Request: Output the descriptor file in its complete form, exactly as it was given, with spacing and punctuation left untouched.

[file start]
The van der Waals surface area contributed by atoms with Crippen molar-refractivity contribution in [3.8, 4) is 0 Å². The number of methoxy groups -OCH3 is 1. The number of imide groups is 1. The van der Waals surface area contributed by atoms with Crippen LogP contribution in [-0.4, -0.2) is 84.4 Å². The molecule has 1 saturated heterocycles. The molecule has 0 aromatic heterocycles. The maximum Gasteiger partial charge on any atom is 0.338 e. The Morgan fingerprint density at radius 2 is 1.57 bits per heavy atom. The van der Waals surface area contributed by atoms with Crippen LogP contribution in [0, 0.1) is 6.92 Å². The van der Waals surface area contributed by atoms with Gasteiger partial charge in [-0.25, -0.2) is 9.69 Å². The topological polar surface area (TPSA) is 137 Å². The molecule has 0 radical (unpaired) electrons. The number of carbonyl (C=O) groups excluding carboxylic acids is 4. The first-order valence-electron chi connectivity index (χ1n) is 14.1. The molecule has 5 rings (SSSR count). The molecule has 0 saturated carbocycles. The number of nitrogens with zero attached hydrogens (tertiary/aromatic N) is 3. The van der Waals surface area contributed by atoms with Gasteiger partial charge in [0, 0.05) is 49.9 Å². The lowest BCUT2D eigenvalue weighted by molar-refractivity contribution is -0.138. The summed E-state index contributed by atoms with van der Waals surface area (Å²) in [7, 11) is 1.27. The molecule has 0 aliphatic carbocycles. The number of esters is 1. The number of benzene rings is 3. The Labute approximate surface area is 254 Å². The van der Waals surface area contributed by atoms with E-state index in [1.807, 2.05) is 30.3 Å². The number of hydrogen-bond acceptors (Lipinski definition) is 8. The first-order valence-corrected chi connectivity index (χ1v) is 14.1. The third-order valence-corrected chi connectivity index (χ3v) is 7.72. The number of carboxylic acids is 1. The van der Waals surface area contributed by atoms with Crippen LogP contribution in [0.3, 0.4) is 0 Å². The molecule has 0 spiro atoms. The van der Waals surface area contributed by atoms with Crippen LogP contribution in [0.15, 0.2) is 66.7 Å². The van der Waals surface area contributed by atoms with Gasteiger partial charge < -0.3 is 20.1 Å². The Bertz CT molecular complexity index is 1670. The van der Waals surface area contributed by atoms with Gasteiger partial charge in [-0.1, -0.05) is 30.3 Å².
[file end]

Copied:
The van der Waals surface area contributed by atoms with Crippen molar-refractivity contribution in [3.8, 4) is 0 Å². The number of methoxy groups -OCH3 is 1. The number of imide groups is 1. The van der Waals surface area contributed by atoms with Crippen LogP contribution in [-0.4, -0.2) is 84.4 Å². The molecule has 1 saturated heterocycles. The molecule has 0 aromatic heterocycles. The maximum Gasteiger partial charge on any atom is 0.338 e. The Morgan fingerprint density at radius 2 is 1.57 bits per heavy atom. The van der Waals surface area contributed by atoms with Crippen LogP contribution in [0, 0.1) is 6.92 Å². The van der Waals surface area contributed by atoms with Gasteiger partial charge in [-0.25, -0.2) is 9.69 Å². The topological polar surface area (TPSA) is 137 Å². The molecule has 0 radical (unpaired) electrons. The number of carbonyl (C=O) groups excluding carboxylic acids is 4. The first-order valence-electron chi connectivity index (χ1n) is 14.1. The molecule has 5 rings (SSSR count). The molecule has 0 saturated carbocycles. The number of nitrogens with zero attached hydrogens (tertiary/aromatic N) is 3. The van der Waals surface area contributed by atoms with Gasteiger partial charge in [0, 0.05) is 49.9 Å². The lowest BCUT2D eigenvalue weighted by molar-refractivity contribution is -0.138. The summed E-state index contributed by atoms with van der Waals surface area (Å²) in [7, 11) is 1.27. The molecule has 0 aliphatic carbocycles. The number of esters is 1. The number of benzene rings is 3. The Labute approximate surface area is 254 Å². The van der Waals surface area contributed by atoms with E-state index in [1.807, 2.05) is 30.3 Å². The number of hydrogen-bond acceptors (Lipinski definition) is 8. The first-order valence-corrected chi connectivity index (χ1v) is 14.1. The third-order valence-corrected chi connectivity index (χ3v) is 7.72. The number of carboxylic acids is 1. The van der Waals surface area contributed by atoms with Crippen LogP contribution in [0.3, 0.4) is 0 Å². The molecule has 0 spiro atoms. The van der Waals surface area contributed by atoms with Crippen LogP contribution in [0.15, 0.2) is 66.7 Å². The van der Waals surface area contributed by atoms with Gasteiger partial charge < -0.3 is 20.1 Å². The Bertz CT molecular complexity index is 1670. The van der Waals surface area contributed by atoms with Gasteiger partial charge in [-0.1, -0.05) is 30.3 Å².